June 16, 2024
Golden globes 2024, awards, Emma stone, Oppenheimer poor thing killian Murphy

“Oppenheimer” ruled the 81st Golden Globes Awards on Sunday, just as it did at the summer box office. The expansive exploration of J. Robert Oppenheimer and the development of the atomic bomb won five awards, the most of any film, including best motion picture drama. “Poor Things,” a feminist reworking of the Frankenstein story, was selected best motion picture, musical or comedy, one of two triumphs for post-modern cinema.

“Openheimer” wins 5 Globes, as this puts the movie on the pedestal of the night

Golden globes 2024, awards, Emma stone, Oppenheimer poor thing killian Murphy

On television, “Succession,” a sleazy look at a Murdoch-like businessman and his troubled family, took home four awards, including best drama series. The show’s four-season run concluded in May. “The Bear,” the story of a failing Chicago restaurant, won three awards, including best comedy series and best leading actor and actress in a musical or comedy for Jeremy Allen White and Ayo Edebiri.

“Succession” marks a great success with for awards

Golden globes 2024, awards, Emma stone, Oppenheimer poor thing killian Murphy Succession

“Beef,” a dramedy about the aftermath of a road rage incident, also took up three trophies, including best limited series and acting awards for Ali Wong and Steven Yeun. The show’s creator, Lee Sung Jin, acknowledged the real-life driver who inspired him to create the series.

“Sir, I hope you honk and yell and inspire others for years to come,” that’s what he said.

“Oppenheimer’s” Christopher Nolan, who used his success in blockbusters such as “The Dark Knight” and “Inception” to convince Universal to create a $100 million drama about a scientist, was named best director. Cillian Murphy, who played the film’s central character, the gloomy scientist, was chosen outstanding actor in a drama. The film was highly acclaimed for its evocative music.

Lily Gladstone won the prize for best female performer in a drama for her performance as an Osage lady persecuted for her oil fortune in “Killers of the Flower Moon.” She described the honour as a watershed moment for the indigenous population, which has frequently been disregarded or marginalised by the entertainment industry.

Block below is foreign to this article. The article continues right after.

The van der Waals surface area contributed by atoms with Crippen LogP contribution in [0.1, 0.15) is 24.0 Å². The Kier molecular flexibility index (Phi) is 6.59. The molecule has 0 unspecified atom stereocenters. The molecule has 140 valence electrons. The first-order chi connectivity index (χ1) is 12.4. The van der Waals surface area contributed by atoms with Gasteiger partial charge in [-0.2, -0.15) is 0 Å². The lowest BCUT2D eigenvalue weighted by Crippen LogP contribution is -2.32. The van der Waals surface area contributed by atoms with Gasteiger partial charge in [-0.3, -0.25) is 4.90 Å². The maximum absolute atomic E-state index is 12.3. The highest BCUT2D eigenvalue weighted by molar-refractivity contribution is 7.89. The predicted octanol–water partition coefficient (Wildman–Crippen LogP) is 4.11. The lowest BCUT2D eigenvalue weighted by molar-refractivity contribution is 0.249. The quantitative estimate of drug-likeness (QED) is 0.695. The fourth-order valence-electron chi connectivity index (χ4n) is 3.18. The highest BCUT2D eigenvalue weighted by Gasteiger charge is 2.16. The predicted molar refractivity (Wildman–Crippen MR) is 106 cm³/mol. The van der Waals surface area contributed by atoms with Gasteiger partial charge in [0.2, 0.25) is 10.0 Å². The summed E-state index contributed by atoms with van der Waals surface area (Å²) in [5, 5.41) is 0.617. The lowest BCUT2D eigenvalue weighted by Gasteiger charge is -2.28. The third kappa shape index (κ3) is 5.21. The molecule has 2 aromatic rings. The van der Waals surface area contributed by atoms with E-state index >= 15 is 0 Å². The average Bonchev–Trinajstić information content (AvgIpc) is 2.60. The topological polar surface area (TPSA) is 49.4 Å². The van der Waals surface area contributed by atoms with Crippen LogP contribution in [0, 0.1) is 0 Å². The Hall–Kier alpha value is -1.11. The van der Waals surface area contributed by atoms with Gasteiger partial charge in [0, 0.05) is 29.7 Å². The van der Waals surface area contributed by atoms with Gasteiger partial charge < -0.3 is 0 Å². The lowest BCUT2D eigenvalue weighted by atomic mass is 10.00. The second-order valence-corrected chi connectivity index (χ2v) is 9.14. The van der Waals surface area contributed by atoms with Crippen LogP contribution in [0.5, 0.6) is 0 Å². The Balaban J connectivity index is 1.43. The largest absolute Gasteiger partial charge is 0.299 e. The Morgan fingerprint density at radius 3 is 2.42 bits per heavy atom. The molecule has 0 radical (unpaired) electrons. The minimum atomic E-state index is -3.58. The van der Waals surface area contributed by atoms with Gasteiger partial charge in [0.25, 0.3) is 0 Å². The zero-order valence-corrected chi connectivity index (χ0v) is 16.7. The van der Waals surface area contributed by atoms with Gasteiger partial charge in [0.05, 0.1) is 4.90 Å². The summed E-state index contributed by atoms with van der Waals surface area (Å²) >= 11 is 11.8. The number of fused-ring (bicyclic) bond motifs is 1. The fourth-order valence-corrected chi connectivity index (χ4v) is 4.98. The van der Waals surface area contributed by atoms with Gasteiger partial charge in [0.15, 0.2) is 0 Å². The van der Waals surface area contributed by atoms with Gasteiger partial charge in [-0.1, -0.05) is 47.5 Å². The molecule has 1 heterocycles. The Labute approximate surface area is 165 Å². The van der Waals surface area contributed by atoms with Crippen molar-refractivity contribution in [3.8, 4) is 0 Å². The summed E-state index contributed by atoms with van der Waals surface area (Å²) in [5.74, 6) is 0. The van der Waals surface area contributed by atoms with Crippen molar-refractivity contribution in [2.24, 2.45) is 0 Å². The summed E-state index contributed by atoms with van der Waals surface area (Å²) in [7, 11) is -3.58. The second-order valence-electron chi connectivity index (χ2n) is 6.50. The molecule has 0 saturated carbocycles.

“This is for every little res kid, every little urban kid, every little native kid out there who has a dream and is seeing themselves represented,” Gladstone said in a statement.

Emma Stone overthrones Margot Robbie with her astonishing performance in “Poor Things”

Golden globes 2024, awards, Emma stone, Oppenheimer poor thing killian Murphy

Emma Stone was named best female performer in a comedy for her portrayal of a childish lady embarking on a voyage of sexual and emotional discovery in “Poor Things.” Stone stated that playing Bella Baxter taught her to “look at life differently” since her character “accepts the good and the bad in equal measure.” Paul Giamatti, who won best actor in a comedy for his role as a caustic prep school teacher in “The Holdovers,” dedicated his medal to teachers. “We’ve got to respect them,” he explained. “They are doing a good thing.” It’s a difficult job.”

“Succession’s” Kieran Culkin and Sarah Snook won best male actor and best female actor in a TV drama for their portrayals of conniving “nepo babies” jockeying for control of their father’s media company, respectively, while Matthew Macfadyen won best supporting male actor for his role as the show’s “human grease stain” who outmanoeuvres them.

The turbulence of Artificial intelligence over the Cinematic world

The Globes, traditionally a clubby, chummy event, took place after one of the most chaotic and divisive years in Hollywood history, when the writers and actors unions went on strike for months, fighting over restrictions on the use of artificial intelligence and a streaming business model they claimed made it more difficult to earn a living. The Screen Actors Guild and the Writers Guild of America finally struck agreements in September and November, but production on several films and television series was halted, causing economic damage.

A new television home for the Golden Globes and a slightly different atmosphere on one of the biggest parties on “Globe”

The event was televised on CBS on Sunday, a new home for the show, which had previously been on NBC since 1996. It brings to a close a turbulent chapter for the awards event, which has been rocked by scandals in recent years and is attempting to reinvent itself. For decades, the Globes were both an important stop on Hollywood’s awards show circuit and one of the wildest parties in town. The event was lighter and less restrained than the stuffier Oscars (more than one winner almost missed their big moment due to ill-timed restroom breaks).

But the celebration came to an end in 2021, when the Los Angeles Times uncovered that the Hollywood Foreign Press Association, a small group of around 90 entertainment journalists who voted on the Globes, had no Black members. The Times also revealed ethical problems inside the organisation, which was known for expensive studio-funded junkets and selecting films of questionable merit (the Cher flop “Burlesque” was a top candidate one year).